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Leaf spots

Types affected

Most clematis are subject to a number of major and minor leaf spot diseases. The wilt fungi Phoma clematidina and Coniothyrium clematidis-rectae can cause damage to the foliage of the early large-flowering hybrids. Cultivars which are highly susceptible to stem lesions may not necessarily be so susceptible to leaf symptoms and vice-versa. Viticella types are usually relatively free from leaf spot diseases.


On the large early-flowering types, the wilt fungi cause lesions that are at first discrete and rounded, unlike the general drying out and blackening resulting from stem lesions.


Leaf spots can be caused by a number of other fungi which are relatively weak pathogens and are usually not of such a serious nature.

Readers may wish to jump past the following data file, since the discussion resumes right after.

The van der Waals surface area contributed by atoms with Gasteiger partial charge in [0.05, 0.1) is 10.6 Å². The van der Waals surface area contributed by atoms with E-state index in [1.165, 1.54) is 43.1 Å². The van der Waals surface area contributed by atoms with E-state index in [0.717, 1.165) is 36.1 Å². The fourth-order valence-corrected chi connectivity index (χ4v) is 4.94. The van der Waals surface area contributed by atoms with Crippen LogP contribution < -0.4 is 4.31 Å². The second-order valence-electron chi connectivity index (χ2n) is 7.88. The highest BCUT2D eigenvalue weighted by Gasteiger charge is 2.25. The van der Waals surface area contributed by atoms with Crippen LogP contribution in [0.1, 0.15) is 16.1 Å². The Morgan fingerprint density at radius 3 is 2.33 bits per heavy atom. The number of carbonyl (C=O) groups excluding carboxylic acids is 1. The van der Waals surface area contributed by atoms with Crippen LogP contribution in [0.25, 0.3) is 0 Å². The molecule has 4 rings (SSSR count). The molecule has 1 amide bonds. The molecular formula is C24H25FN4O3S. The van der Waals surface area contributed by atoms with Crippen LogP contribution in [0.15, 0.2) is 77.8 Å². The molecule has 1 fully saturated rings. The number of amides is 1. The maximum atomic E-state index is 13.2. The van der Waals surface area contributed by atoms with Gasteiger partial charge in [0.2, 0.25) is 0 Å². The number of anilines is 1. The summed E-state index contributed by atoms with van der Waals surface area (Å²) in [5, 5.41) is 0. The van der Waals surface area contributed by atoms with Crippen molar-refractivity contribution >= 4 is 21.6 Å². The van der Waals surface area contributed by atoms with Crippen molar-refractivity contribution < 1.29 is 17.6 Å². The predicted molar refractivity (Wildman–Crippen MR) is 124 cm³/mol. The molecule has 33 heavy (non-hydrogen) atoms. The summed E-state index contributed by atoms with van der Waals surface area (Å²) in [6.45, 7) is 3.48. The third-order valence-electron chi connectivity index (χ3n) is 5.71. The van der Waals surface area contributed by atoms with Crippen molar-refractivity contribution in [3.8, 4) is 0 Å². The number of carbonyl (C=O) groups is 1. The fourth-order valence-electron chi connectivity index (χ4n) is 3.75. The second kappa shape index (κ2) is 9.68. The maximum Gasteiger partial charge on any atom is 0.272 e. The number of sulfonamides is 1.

Conditions for disease development

Leaf spots caused by the wilt fungi develop during prolonged periods of rainy weather. Other leaf spots are also favoured by rainy weather. Plants growing in the open are most commonly affected. Old plants or plants which are not well looked after are more prone to symptoms.

Control Methods

It is not normally necessary to take special measures or to spray against leaf spot diseases. The fungicides described under ‘Wilt’ would be effective against leaf lesions caused by the wilt fungi but they would need to be applied protectively at regular intervals during the first half of the growing season.

Text ©2007 Paul Margot